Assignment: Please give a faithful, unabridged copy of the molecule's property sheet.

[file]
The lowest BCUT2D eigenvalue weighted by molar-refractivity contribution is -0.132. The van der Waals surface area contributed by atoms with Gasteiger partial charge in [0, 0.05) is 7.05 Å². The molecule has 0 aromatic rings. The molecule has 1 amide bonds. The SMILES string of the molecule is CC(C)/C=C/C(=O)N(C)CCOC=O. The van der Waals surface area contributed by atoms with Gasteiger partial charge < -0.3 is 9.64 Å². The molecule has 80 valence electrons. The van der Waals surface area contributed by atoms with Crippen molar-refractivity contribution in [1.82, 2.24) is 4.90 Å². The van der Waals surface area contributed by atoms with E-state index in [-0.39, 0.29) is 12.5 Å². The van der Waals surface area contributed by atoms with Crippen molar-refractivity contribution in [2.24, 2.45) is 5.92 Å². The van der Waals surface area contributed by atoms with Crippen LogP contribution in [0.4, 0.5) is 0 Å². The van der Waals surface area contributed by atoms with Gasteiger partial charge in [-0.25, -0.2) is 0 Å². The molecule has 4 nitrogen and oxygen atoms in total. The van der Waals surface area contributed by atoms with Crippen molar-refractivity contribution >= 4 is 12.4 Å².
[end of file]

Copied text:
The lowest BCUT2D eigenvalue weighted by molar-refractivity contribution is -0.132. The van der Waals surface area contributed by atoms with Gasteiger partial charge in [0, 0.05) is 7.05 Å². The molecule has 0 aromatic rings. The molecule has 1 amide bonds. The SMILES string of the molecule is CC(C)/C=C/C(=O)N(C)CCOC=O. The van der Waals surface area contributed by atoms with Gasteiger partial charge < -0.3 is 9.64 Å². The molecule has 80 valence electrons. The van der Waals surface area contributed by atoms with Crippen molar-refractivity contribution in [1.82, 2.24) is 4.90 Å². The van der Waals surface area contributed by atoms with E-state index in [-0.39, 0.29) is 12.5 Å². The van der Waals surface area contributed by atoms with Crippen molar-refractivity contribution in [2.24, 2.45) is 5.92 Å². The van der Waals surface area contributed by atoms with Crippen LogP contribution in [0.4, 0.5) is 0 Å². The van der Waals surface area contributed by atoms with Gasteiger partial charge in [-0.25, -0.2) is 0 Å². The molecule has 4 nitrogen and oxygen atoms in total. The van der Waals surface area contributed by atoms with Crippen molar-refractivity contribution >= 4 is 12.4 Å².